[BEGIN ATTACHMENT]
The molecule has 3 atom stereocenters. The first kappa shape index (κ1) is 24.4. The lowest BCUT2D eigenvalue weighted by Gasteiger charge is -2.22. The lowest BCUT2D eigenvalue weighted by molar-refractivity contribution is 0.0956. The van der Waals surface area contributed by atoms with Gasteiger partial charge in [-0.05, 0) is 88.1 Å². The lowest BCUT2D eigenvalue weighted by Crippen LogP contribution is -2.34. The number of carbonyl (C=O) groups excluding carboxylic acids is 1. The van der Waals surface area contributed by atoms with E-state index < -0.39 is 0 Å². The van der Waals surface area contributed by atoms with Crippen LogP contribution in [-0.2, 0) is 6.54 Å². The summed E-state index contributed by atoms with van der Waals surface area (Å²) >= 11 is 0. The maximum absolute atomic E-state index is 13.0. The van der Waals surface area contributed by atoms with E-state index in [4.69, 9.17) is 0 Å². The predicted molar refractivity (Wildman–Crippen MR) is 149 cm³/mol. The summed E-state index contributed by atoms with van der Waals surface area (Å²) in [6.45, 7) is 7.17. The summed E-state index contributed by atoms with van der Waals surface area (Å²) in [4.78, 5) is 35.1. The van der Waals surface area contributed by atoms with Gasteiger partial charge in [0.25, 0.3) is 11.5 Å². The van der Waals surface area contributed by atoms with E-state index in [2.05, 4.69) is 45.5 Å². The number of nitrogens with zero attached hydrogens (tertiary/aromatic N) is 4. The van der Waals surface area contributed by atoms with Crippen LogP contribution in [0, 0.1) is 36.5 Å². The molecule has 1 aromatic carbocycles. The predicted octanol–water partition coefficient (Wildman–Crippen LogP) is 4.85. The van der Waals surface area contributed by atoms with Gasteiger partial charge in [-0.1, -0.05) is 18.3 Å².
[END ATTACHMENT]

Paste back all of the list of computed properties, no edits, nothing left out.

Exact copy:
The molecule has 3 atom stereocenters. The first kappa shape index (κ1) is 24.4. The lowest BCUT2D eigenvalue weighted by Gasteiger charge is -2.22. The lowest BCUT2D eigenvalue weighted by molar-refractivity contribution is 0.0956. The van der Waals surface area contributed by atoms with Gasteiger partial charge in [-0.05, 0) is 88.1 Å². The lowest BCUT2D eigenvalue weighted by Crippen LogP contribution is -2.34. The number of carbonyl (C=O) groups excluding carboxylic acids is 1. The van der Waals surface area contributed by atoms with E-state index < -0.39 is 0 Å². The van der Waals surface area contributed by atoms with Crippen LogP contribution in [-0.2, 0) is 6.54 Å². The summed E-state index contributed by atoms with van der Waals surface area (Å²) >= 11 is 0. The maximum absolute atomic E-state index is 13.0. The van der Waals surface area contributed by atoms with E-state index in [4.69, 9.17) is 0 Å². The predicted molar refractivity (Wildman–Crippen MR) is 149 cm³/mol. The summed E-state index contributed by atoms with van der Waals surface area (Å²) in [6.45, 7) is 7.17. The summed E-state index contributed by atoms with van der Waals surface area (Å²) in [4.78, 5) is 35.1. The van der Waals surface area contributed by atoms with Gasteiger partial charge in [0.25, 0.3) is 11.5 Å². The van der Waals surface area contributed by atoms with E-state index in [2.05, 4.69) is 45.5 Å². The number of nitrogens with zero attached hydrogens (tertiary/aromatic N) is 4. The van der Waals surface area contributed by atoms with Crippen LogP contribution in [0, 0.1) is 36.5 Å². The molecule has 1 aromatic carbocycles. The predicted octanol–water partition coefficient (Wildman–Crippen LogP) is 4.85. The van der Waals surface area contributed by atoms with Gasteiger partial charge in [-0.1, -0.05) is 18.3 Å².